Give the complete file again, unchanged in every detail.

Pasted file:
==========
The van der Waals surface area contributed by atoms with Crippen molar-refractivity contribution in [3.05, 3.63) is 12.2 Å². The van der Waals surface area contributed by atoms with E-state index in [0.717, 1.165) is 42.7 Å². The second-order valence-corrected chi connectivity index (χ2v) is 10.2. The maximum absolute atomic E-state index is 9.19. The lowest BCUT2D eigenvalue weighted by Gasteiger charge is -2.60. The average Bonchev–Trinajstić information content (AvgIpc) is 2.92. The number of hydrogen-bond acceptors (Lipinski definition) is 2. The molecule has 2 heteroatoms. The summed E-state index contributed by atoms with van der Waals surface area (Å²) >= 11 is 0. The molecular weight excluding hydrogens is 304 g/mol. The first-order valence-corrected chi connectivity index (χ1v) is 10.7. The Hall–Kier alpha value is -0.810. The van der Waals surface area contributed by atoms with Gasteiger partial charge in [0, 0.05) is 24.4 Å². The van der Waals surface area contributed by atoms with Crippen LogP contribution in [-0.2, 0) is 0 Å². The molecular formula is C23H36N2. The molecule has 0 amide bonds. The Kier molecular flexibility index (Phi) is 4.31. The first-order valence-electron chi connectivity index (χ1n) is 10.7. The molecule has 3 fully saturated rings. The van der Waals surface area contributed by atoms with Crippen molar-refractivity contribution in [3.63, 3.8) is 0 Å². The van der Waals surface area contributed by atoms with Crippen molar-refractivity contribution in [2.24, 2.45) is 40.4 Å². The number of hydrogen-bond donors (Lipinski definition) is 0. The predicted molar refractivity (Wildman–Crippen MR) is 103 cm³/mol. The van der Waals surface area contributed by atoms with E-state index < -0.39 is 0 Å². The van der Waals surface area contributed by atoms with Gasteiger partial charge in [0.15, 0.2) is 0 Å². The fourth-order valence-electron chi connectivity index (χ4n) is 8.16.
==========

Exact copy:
The van der Waals surface area contributed by atoms with Crippen molar-refractivity contribution in [3.05, 3.63) is 12.2 Å². The van der Waals surface area contributed by atoms with E-state index in [0.717, 1.165) is 42.7 Å². The second-order valence-corrected chi connectivity index (χ2v) is 10.2. The maximum absolute atomic E-state index is 9.19. The lowest BCUT2D eigenvalue weighted by Gasteiger charge is -2.60. The average Bonchev–Trinajstić information content (AvgIpc) is 2.92. The number of hydrogen-bond acceptors (Lipinski definition) is 2. The molecule has 2 heteroatoms. The summed E-state index contributed by atoms with van der Waals surface area (Å²) >= 11 is 0. The molecular weight excluding hydrogens is 304 g/mol. The first-order valence-corrected chi connectivity index (χ1v) is 10.7. The Hall–Kier alpha value is -0.810. The van der Waals surface area contributed by atoms with Gasteiger partial charge in [0, 0.05) is 24.4 Å². The van der Waals surface area contributed by atoms with Crippen LogP contribution in [-0.2, 0) is 0 Å². The molecular formula is C23H36N2. The molecule has 0 amide bonds. The Kier molecular flexibility index (Phi) is 4.31. The first-order valence-electron chi connectivity index (χ1n) is 10.7. The molecule has 3 fully saturated rings. The van der Waals surface area contributed by atoms with Crippen molar-refractivity contribution in [3.63, 3.8) is 0 Å². The van der Waals surface area contributed by atoms with Crippen molar-refractivity contribution in [2.24, 2.45) is 40.4 Å². The number of hydrogen-bond donors (Lipinski definition) is 0. The predicted molar refractivity (Wildman–Crippen MR) is 103 cm³/mol. The van der Waals surface area contributed by atoms with E-state index < -0.39 is 0 Å². The van der Waals surface area contributed by atoms with Gasteiger partial charge in [0.15, 0.2) is 0 Å². The fourth-order valence-electron chi connectivity index (χ4n) is 8.16.